(Cross-post from r/rust)
Assume you want to write the following program:
- The program opens, maintains, and, if necessary, reconnects TCP connections to different servers. These may use different protocols, some WebSocket.
- The program listens to and accepts incoming TCP connections from a local TCP port.
- The program runs every now and then isolated tasks that are run in separate threads.
- Incoming data from any of these TCP connections, or the completion of a task, may require writing data to any of these TCP connections.
Assuming a *nix-like environment, writing this in C is no problem. You can run everything (except the tasks, obviously) in a single thread without anything blocking:
- You use a non-blocking DNS library, such as c-ares.
- All these different file descriptors used by in-progress DNS queries, incoming and outgoing TCP connections, and the local port the program is listening to, are polled using a single call to poll/select/epoll.
- There is an extra file descriptor from pipe() that is used to interrupt this when a task completes.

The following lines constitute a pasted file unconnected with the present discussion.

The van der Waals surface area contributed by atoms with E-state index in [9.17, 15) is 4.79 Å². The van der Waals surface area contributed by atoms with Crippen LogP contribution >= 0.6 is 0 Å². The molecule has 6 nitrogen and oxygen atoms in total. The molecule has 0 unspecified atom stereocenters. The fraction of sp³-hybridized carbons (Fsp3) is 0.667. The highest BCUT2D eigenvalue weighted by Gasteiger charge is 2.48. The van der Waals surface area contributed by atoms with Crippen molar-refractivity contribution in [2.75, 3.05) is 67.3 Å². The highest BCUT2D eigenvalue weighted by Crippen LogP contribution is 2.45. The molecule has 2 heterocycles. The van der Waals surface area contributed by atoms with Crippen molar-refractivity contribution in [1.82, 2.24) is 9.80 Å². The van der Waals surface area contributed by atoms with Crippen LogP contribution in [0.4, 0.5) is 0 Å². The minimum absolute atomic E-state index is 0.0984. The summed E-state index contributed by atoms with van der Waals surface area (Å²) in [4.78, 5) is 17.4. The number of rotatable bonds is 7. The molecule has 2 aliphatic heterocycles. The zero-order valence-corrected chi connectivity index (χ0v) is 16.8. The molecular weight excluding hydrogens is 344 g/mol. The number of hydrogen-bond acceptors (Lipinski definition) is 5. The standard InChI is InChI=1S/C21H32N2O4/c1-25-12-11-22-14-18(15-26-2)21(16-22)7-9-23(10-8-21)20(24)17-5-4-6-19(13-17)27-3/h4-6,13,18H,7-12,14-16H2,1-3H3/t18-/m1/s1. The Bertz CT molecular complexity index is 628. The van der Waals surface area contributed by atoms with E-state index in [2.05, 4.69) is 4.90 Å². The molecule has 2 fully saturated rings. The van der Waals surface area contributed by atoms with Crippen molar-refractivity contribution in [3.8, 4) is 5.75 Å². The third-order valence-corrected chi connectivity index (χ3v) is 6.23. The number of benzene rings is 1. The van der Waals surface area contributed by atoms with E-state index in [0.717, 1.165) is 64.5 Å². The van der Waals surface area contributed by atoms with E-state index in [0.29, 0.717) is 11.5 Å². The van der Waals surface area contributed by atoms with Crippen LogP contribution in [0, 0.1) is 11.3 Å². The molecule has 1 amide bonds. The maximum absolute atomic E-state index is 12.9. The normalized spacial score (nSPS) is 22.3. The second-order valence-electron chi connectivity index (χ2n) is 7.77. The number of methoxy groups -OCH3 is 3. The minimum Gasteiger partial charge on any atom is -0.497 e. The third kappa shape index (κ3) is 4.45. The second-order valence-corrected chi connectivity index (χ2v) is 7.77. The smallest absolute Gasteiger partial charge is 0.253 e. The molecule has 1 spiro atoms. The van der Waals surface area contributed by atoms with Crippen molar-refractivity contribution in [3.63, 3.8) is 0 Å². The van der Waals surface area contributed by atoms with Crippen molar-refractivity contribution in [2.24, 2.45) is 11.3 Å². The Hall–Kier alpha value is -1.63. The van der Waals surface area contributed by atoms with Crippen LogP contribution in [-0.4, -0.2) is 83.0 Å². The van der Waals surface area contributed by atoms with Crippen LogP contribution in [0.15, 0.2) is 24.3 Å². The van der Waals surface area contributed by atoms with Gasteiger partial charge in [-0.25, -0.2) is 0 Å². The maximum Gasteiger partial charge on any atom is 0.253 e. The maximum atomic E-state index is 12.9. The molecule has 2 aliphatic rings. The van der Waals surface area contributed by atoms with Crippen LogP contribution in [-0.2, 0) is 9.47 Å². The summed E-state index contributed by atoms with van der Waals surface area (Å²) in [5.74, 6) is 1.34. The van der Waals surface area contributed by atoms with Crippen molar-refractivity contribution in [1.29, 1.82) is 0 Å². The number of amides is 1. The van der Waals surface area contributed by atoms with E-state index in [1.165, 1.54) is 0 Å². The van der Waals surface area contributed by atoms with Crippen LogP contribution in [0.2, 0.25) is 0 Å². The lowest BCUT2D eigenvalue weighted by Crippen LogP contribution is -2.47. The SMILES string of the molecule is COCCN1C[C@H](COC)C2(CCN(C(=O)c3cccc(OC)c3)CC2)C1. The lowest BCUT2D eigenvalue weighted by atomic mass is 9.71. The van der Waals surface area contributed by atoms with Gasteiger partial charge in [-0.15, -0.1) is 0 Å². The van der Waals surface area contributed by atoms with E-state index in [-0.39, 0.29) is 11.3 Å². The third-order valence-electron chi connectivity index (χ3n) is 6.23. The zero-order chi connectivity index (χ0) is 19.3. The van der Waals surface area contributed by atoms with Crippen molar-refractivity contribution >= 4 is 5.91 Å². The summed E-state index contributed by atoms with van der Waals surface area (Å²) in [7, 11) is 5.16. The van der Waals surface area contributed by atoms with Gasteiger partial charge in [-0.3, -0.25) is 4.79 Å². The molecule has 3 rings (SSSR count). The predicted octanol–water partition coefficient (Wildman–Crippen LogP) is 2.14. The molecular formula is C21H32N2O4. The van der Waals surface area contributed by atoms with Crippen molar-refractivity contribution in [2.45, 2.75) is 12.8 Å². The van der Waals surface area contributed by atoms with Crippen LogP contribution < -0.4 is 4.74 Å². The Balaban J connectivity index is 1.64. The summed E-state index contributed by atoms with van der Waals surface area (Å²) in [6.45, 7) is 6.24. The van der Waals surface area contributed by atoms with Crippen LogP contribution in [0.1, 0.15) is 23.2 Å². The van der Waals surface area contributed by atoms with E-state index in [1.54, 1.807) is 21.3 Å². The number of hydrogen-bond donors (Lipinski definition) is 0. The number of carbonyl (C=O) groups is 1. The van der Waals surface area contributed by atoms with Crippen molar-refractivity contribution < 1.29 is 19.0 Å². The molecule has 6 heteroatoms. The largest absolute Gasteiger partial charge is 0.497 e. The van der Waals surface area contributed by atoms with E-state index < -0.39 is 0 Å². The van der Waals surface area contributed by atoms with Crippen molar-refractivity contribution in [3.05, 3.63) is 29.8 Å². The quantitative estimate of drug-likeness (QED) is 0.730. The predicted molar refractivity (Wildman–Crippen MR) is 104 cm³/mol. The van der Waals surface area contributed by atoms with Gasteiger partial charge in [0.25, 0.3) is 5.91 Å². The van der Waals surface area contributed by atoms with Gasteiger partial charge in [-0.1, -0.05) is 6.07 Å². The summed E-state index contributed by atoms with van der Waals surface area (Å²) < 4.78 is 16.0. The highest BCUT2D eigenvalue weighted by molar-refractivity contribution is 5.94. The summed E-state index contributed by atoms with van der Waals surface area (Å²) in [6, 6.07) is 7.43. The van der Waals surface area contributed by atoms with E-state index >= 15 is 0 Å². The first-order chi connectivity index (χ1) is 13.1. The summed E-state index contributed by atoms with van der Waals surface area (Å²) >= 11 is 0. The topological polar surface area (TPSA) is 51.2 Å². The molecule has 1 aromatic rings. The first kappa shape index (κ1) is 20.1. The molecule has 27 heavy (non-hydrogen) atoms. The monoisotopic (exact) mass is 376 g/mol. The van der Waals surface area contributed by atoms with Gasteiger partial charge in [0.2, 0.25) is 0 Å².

How can I implement this in Rust?
- The standard library’s I/O primitives are blocking by design.
- The existing c-ares bindings seem to require quite a lot of (platform specific) code, and apparently (?) in practise you want to launch a separate thread
- Metal I/O (mio) offers pretty much the API I want in order to implement my event loop. However…
- If I want to use WebSocket for some of the connections and not to reimplement the protocol or modify the existing libraries, the options are rust-websocket or ws-rs.
- rust-websocket operates on blocking standard library primitives, so it is a no-go.
- ws-rs actually works on top of mio, but wants to run the entire event loop itself. There is no API to grab mio’s TcpStreams and TcpListeners it uses internally to use them in your own event loop.
If you want to make this even more complicated, add polling input from STDIN to the mix. Again, at least on *nix-like systems, it would be just one more file descriptor to poll.
Spawning different threads, as far as I see it, is not really an option either. If I have ws-rs waiting for data in its internal event loop, I might suddenly need to write something to its open connection because of incoming data from another connection or completion of a task. The only way to implement this I can come up with is (ab)using signals to interrupt it, and that isn’t very clean… The same applies to blocking I/O and one thread per socket.
Implementing this using lots of different threads even though it shouldn’t need more than one in the first place is very cumbersome. It wouldn’t give me any benefit either, because what I’m trying to do involves working on a shared state, so excluding some parsing there would be only one thread doing work at a time anyway.